|by Steve Charles • May 17, 2005|
We are always taking refuge in something.
On the eve of beginning a peace walk across the country, Tan Jotipalo '88 returned to campus to discuss his life and the teachings of the Thai Forest tradition of Theravadan Buddhism with Wabash students and faculty.
Don Sperry '88 was a salesman in New Hampshire, an expert whitewater kayaker who enjoyed mountain and ice climbing, when he felt compelled to join some friends on a trek to the Himalayas in Nepal.
Struck with a stomach virus and altitude sickness in those mountains, he was abandoned by his companions in a remote Nepalese village. He experienced intense pain and illuminating visions; he faced a choice between life and death.
"I was thinking to myself, 'I wish this pain would end,'" he recalls. "But a voice in my head said, 'If you wish for that, you're dead.' I wanted to be separated from the pain, but I didn't want to die."
Surviving the illness, Sperry returned to New Hampshire, read books to understand the visions he had seen, and was introduced to a Buddhist teacher at a meditation center in Massachusetts.
"During a meditation retreat, when I was having a lot of physical pain, I had an insight," he says. "I realized that the Buddha had said that pain is in the body, suffering is in the mind-and suffering is optional. Once I taught myself how to relax both my mind and body, the physical sensation that I was labeling 'pain' was still there, but the pain, my suffering, had gone away."
Today Sperry is Tan Jotipalo, a Buddhist monk living in Abhayagiri Buddhist Monastery in Redwood Valley, California. Fifteen years after his graduation from Wabash and on the eve of beginning a walking pilgrimage across the country, he returned to campus to discuss his life and the teachings of the Thai Forest tradition of Theravadan Buddhism with Wabash students and faculty.
On a rainy autumn afternoon in the Caleb Mills house, WM asked Tan Jotipalo: "Where do you find refuge?"
My teacher once told me that we are always taking refuge in something.
It might be Christianity, or Islam, or some other religion. It might be our families. We might take refuge in overworking, trying to find stability there. We may strongly entrench ourselves as a Democrat or Republican, as we saw in the last presidential election, without openly exploring what issues really could have been explored. That can be an identity, and that can be a refuge.
We seek refuge in something stable. Something that lasts.
That's why anicca, the truth of impermanence, is one of the most powerful Buddhist teachings to study and meditate upon.
Things are always in flux. We often have a sense that this insta- bility is wrong. We think, if I just had things together, or if other people would stop messing up, then my life would be stable. The search for refuge is driven by our desire to escape that instability.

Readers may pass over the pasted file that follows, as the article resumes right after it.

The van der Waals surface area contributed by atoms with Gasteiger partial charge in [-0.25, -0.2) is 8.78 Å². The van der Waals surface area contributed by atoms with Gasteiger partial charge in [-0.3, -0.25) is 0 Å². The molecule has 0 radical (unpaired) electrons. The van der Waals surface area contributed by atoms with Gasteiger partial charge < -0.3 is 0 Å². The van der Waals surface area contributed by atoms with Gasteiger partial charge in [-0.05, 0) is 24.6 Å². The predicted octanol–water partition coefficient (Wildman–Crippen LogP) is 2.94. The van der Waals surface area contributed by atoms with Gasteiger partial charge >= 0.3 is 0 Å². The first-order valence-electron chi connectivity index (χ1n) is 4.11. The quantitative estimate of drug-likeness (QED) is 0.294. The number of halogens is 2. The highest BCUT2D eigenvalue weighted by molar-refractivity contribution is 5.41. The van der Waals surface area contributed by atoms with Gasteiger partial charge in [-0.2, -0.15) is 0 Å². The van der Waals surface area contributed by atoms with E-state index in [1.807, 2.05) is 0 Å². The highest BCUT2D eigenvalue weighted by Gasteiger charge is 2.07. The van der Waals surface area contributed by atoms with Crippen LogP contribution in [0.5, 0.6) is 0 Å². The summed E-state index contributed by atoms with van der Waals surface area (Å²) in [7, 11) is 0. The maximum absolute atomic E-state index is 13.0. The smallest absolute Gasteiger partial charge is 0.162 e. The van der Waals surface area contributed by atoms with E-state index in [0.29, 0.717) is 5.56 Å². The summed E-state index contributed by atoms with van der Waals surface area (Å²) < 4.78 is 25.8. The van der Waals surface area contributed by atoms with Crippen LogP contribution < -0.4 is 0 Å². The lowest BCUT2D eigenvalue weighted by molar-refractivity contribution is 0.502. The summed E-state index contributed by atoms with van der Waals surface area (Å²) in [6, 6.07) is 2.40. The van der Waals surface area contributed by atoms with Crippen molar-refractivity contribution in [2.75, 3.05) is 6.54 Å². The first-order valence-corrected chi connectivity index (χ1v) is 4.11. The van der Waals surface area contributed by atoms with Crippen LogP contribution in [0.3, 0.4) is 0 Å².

For a Buddhist, refuge is found in wisdom-finding skillful ways to become comfortable with instability and change.
The more I explore meditation, the more often I find that, when I have some sort of difficulty in my life, it is rooted in one of the Five Hindrances, another basic teaching of Buddhism-anger, attraction, wanting, sloth and torpor, and doubt. You can take refuge in all of these. I may take refuge in anxiety; in worrying; or in doubt, until I can't make any decisions at all.
Sometimes just seeing that my difficulty, my anger, my frustration, is based on one of those Five Hindrances makes it dissolve. If you see that you are a person who worries a lot, as soon as you see through that, and let go of that, you're not only letting go of the worry, but you're letting go of the identity of a worrier. When you let go of that identity, the worry is gone.
The monastery has many rules, and when I first got there, I couldn't go to my normal refuges of eating donuts and watching movies. So I took refuge in anger. Anger can give you a lot of power, a lot of self-worth, a sense of importance, even a sense of self-righteousness.
Unconsciously, that's what I was taking refuge in; you can take refuge in a something that's completely unskillful-a very unhelpful, even destructive thing, and not realize it. That's why knowing our intentions is so important—keeping them clear in the mind.
So I would say that I take refuge in awareness. I take refuge in being aware of what is actually happening in the present moment. Then the Buddhist teachings give me the skills to navigate through that.
You have a choice: to follow your mind when it is agitated, or through cultivation and meditation, to learn to be in a state where you realize that, as one of my teachers said, "beating your head against the wall is painful, so stop!"
But if everybody around you is beating their heads against the wall and they tell you that this is how you'll eventually find fulfillment, it's hard to be the one who says, 'No!'"
Follow Tan Jotipalo's Peace Walk at www.abhayagiri.org/index.php/journals